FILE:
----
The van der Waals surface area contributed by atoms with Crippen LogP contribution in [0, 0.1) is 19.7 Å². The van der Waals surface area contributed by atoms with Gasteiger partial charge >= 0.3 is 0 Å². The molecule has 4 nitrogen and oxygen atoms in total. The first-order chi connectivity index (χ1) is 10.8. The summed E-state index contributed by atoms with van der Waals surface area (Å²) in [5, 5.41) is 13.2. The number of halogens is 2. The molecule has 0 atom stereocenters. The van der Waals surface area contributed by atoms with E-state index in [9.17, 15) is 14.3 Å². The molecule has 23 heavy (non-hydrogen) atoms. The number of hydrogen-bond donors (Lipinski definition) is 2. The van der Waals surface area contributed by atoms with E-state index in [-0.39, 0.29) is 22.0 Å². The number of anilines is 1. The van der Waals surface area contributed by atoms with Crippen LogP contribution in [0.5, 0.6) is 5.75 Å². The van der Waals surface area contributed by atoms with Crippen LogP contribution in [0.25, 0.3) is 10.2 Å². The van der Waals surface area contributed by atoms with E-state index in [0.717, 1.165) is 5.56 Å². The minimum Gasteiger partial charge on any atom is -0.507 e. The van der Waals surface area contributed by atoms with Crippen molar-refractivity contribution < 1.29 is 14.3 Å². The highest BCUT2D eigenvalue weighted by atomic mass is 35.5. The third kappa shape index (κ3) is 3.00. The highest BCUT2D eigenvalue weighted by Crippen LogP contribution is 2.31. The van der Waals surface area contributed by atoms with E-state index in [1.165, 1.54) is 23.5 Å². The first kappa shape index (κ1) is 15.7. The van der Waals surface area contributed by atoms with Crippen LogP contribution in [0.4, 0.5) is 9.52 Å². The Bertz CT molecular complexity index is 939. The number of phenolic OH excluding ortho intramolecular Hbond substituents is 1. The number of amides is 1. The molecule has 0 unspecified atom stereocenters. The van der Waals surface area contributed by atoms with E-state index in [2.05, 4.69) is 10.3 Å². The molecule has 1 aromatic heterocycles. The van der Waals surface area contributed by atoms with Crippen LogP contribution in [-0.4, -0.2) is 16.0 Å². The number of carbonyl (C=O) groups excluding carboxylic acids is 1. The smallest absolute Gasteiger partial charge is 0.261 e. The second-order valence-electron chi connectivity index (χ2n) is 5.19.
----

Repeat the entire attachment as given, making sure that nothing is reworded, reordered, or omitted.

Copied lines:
The van der Waals surface area contributed by atoms with Crippen LogP contribution in [0, 0.1) is 19.7 Å². The van der Waals surface area contributed by atoms with Gasteiger partial charge >= 0.3 is 0 Å². The molecule has 4 nitrogen and oxygen atoms in total. The first-order chi connectivity index (χ1) is 10.8. The summed E-state index contributed by atoms with van der Waals surface area (Å²) in [5, 5.41) is 13.2. The number of halogens is 2. The molecule has 0 atom stereocenters. The van der Waals surface area contributed by atoms with E-state index in [9.17, 15) is 14.3 Å². The molecule has 23 heavy (non-hydrogen) atoms. The number of hydrogen-bond donors (Lipinski definition) is 2. The van der Waals surface area contributed by atoms with E-state index in [-0.39, 0.29) is 22.0 Å². The number of anilines is 1. The van der Waals surface area contributed by atoms with Crippen LogP contribution in [0.5, 0.6) is 5.75 Å². The van der Waals surface area contributed by atoms with Crippen LogP contribution in [0.25, 0.3) is 10.2 Å². The van der Waals surface area contributed by atoms with E-state index in [0.717, 1.165) is 5.56 Å². The minimum Gasteiger partial charge on any atom is -0.507 e. The van der Waals surface area contributed by atoms with Crippen molar-refractivity contribution < 1.29 is 14.3 Å². The highest BCUT2D eigenvalue weighted by atomic mass is 35.5. The third kappa shape index (κ3) is 3.00. The highest BCUT2D eigenvalue weighted by Crippen LogP contribution is 2.31. The van der Waals surface area contributed by atoms with E-state index in [1.165, 1.54) is 23.5 Å². The first kappa shape index (κ1) is 15.7. The van der Waals surface area contributed by atoms with Crippen LogP contribution in [0.4, 0.5) is 9.52 Å². The Bertz CT molecular complexity index is 939. The number of phenolic OH excluding ortho intramolecular Hbond substituents is 1. The number of amides is 1. The molecule has 0 unspecified atom stereocenters. The van der Waals surface area contributed by atoms with E-state index in [2.05, 4.69) is 10.3 Å². The molecule has 1 aromatic heterocycles. The van der Waals surface area contributed by atoms with Crippen LogP contribution in [-0.4, -0.2) is 16.0 Å². The number of carbonyl (C=O) groups excluding carboxylic acids is 1. The smallest absolute Gasteiger partial charge is 0.261 e. The second-order valence-electron chi connectivity index (χ2n) is 5.19.